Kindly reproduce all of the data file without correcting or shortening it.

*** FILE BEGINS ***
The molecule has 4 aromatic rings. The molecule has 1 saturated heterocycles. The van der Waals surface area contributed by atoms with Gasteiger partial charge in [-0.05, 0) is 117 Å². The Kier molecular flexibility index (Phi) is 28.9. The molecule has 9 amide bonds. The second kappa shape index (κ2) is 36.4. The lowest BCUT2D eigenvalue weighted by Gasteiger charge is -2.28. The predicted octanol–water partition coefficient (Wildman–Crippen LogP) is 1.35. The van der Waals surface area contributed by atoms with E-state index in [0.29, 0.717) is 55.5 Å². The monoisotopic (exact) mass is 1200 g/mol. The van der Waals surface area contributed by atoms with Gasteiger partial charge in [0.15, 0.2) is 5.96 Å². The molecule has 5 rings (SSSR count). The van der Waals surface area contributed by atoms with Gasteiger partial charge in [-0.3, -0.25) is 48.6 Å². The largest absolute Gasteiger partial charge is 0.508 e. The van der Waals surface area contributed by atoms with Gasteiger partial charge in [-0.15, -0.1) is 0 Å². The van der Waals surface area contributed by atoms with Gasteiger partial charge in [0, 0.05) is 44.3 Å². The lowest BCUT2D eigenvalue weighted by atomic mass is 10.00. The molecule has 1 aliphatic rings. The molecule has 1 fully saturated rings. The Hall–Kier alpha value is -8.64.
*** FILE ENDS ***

The molecule has 4 aromatic rings. The molecule has 1 saturated heterocycles. The van der Waals surface area contributed by atoms with Gasteiger partial charge in [-0.05, 0) is 117 Å². The Kier molecular flexibility index (Phi) is 28.9. The molecule has 9 amide bonds. The second kappa shape index (κ2) is 36.4. The lowest BCUT2D eigenvalue weighted by Gasteiger charge is -2.28. The predicted octanol–water partition coefficient (Wildman–Crippen LogP) is 1.35. The van der Waals surface area contributed by atoms with E-state index in [0.29, 0.717) is 55.5 Å². The monoisotopic (exact) mass is 1200 g/mol. The van der Waals surface area contributed by atoms with Gasteiger partial charge in [0.15, 0.2) is 5.96 Å². The molecule has 5 rings (SSSR count). The van der Waals surface area contributed by atoms with Gasteiger partial charge in [-0.3, -0.25) is 48.6 Å². The largest absolute Gasteiger partial charge is 0.508 e. The van der Waals surface area contributed by atoms with Gasteiger partial charge in [-0.15, -0.1) is 0 Å². The van der Waals surface area contributed by atoms with Gasteiger partial charge in [0, 0.05) is 44.3 Å². The lowest BCUT2D eigenvalue weighted by atomic mass is 10.00. The molecule has 1 aliphatic rings. The molecule has 1 fully saturated rings. The Hall–Kier alpha value is -8.64.